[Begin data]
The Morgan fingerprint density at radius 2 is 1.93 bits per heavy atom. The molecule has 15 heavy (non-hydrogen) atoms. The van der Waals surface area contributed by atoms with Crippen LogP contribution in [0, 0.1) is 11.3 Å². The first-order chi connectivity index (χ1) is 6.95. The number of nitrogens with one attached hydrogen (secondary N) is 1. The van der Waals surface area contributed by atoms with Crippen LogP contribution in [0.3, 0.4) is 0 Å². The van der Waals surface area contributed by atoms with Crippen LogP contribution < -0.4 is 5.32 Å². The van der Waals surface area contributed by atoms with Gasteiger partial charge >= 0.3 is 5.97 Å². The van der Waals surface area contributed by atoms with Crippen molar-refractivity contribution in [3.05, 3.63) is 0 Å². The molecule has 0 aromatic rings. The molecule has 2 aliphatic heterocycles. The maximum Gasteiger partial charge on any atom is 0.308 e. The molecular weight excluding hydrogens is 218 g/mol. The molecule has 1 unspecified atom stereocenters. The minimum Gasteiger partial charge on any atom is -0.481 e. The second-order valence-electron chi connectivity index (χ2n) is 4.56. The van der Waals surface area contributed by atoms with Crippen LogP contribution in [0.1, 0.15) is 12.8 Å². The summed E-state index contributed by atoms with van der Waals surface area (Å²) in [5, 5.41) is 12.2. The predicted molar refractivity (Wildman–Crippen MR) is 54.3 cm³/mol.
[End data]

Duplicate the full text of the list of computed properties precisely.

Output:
The Morgan fingerprint density at radius 2 is 1.93 bits per heavy atom. The molecule has 15 heavy (non-hydrogen) atoms. The van der Waals surface area contributed by atoms with Crippen LogP contribution in [0, 0.1) is 11.3 Å². The first-order chi connectivity index (χ1) is 6.95. The number of nitrogens with one attached hydrogen (secondary N) is 1. The van der Waals surface area contributed by atoms with Crippen LogP contribution in [0.3, 0.4) is 0 Å². The van der Waals surface area contributed by atoms with Crippen LogP contribution < -0.4 is 5.32 Å². The van der Waals surface area contributed by atoms with Gasteiger partial charge >= 0.3 is 5.97 Å². The van der Waals surface area contributed by atoms with Crippen molar-refractivity contribution in [3.05, 3.63) is 0 Å². The molecule has 0 aromatic rings. The molecule has 2 aliphatic heterocycles. The maximum Gasteiger partial charge on any atom is 0.308 e. The molecular weight excluding hydrogens is 218 g/mol. The molecule has 1 unspecified atom stereocenters. The minimum Gasteiger partial charge on any atom is -0.481 e. The second-order valence-electron chi connectivity index (χ2n) is 4.56. The van der Waals surface area contributed by atoms with Crippen LogP contribution in [0.1, 0.15) is 12.8 Å². The summed E-state index contributed by atoms with van der Waals surface area (Å²) in [5, 5.41) is 12.2. The predicted molar refractivity (Wildman–Crippen MR) is 54.3 cm³/mol.